Advances in genomic technology have led to the discovery of numerous genes whose expression differs between cellular conditions;however, genes do not act in isolation, rather they act together in complex networks that drive cellular function. By considering the interactions between genes (and gene products), one gains a more in-depth understanding of the underlying cellular mechanisms. Estimation of these gene regulatory networks is necessary to understand cellular mechanisms, detect differences between cell types, and predict cellular response to interventions. Cancer progression has been shown to produce drastic changes in genetic networks critical to normal cellular function. Some oncogenic mutations produce self-sustaining alterations in the network structure such that removal of the original mutation does not restore normal cellular function. This suggests that identifying the original oncogenic mutation may not be sufficient for a targeted intervention;rather, a detailed understanding of the gene regulatory networks present in both normal and malignant cells may be necessary. Gene perturbation experiments are the primary tool to investigate gene regulatory networks and predict cellular response to interventions. Unfortunately, current network estimation algorithms are unable to adequately reconstruct gene networks from expression data. This is not surprising given that most network estimation algorithms function modularly and disregard uncertainty in previous steps. The overall goals of the proposed research are: (1) to improve the estimation of gene regulatory networks from perturbation experiments, by using methods that explicitly model and incorporate uncertainty in each step of the process, and (2) to use these estimated networks to predict cellular response to intervention. My long term goal is to pursue independent research into complex cellular networks drawing on the fields of statistics, systems biology, and genetics. This Award will provide support to obtain the expertise required to address the proposed research aims and transition to an independent research career. This will be accomplished through a combination of coursework, mentorship, and research experience. Of particular importance is continuing my education in molecular biology and cancer genomics through formal coursework and instruction in genomic laboratory techniques. This will provide the background necessary to work closely with biomedical investigators developing statistical methodology that addresses cutting-edge challenges in genomic research. Regular interaction with my mentors and collaborators {experts in Statistics, Computational Biology, Biomedical Genetics, and Cancer Research {will provide a rich environment in which I can obtain the necessary skills to successfully transition to independent research.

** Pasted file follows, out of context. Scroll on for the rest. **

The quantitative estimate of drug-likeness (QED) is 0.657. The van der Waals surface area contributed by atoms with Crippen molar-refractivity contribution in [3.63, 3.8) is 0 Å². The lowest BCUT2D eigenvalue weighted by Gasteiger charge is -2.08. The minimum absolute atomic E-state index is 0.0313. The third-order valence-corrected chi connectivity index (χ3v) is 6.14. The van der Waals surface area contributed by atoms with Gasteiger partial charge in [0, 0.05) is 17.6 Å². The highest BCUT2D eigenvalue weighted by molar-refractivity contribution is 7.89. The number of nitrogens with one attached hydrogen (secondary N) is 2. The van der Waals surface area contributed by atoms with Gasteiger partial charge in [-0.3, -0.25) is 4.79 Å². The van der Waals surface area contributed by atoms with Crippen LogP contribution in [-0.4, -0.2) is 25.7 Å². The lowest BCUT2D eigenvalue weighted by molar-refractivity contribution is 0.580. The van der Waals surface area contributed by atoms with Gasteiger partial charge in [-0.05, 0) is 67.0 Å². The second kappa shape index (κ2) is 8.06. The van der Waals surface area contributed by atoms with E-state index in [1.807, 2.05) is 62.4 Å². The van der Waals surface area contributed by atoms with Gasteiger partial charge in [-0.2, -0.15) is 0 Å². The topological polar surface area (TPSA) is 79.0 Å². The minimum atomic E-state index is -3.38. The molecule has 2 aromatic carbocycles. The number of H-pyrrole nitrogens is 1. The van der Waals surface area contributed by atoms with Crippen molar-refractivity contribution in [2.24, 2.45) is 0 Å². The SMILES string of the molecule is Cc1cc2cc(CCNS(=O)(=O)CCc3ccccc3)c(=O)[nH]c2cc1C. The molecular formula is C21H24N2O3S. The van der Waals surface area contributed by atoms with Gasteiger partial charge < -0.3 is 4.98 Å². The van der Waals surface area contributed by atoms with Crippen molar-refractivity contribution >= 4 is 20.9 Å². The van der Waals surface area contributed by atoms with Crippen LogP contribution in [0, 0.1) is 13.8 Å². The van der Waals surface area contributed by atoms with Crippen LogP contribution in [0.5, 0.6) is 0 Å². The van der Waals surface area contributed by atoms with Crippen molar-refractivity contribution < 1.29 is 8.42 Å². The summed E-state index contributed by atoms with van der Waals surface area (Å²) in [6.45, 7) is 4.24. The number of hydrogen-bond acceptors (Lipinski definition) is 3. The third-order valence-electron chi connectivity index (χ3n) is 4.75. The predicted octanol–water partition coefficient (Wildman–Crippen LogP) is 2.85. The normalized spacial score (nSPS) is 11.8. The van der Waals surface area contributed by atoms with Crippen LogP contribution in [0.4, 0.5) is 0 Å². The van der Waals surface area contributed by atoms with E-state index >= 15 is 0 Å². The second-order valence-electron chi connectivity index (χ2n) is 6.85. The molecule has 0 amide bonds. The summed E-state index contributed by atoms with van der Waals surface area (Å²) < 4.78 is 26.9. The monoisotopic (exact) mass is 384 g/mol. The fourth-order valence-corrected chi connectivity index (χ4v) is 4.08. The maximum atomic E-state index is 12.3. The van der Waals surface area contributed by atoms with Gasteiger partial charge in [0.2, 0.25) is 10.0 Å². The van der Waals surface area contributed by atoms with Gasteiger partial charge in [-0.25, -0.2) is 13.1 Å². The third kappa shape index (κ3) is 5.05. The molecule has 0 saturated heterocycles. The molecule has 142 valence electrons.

Public Health Relevance

The proposed statistical methodology will result in an improved understanding of gene networks, particularly self- sustaining networks in cancer cells. Detailed knowledge of these networks has the potential to guide treatments designed to preferentially target malignant cells.

Agency
National Institute of Health (NIH)
Institute
National Human Genome Research Institute (NHGRI)
Type
Career Transition Award (K99)
Project #
1K99HG006853-01A1
Application #
8580590
Study Section
Ethical, Legal, Social Implications Review Committee (GNOM)
Program Officer
Felsenfeld, Adam
Project Start
2013-09-10
Project End
2015-08-31
Budget Start
2013-09-10
Budget End
2014-08-31
Support Year
1
Fiscal Year
2013
Total Cost
$79,893
Indirect Cost
$5,918
Name
University of Rochester
Department
Biostatistics & Other Math Sci
Type
Schools of Dentistry
DUNS #
041294109
City
Rochester
State
NY
Country
United States
Zip Code
14627
McCall, Matthew N; McMurray, Helene R; Land, Hartmut et al. (2014) On non-detects in qPCR data. Bioinformatics 30:2310-6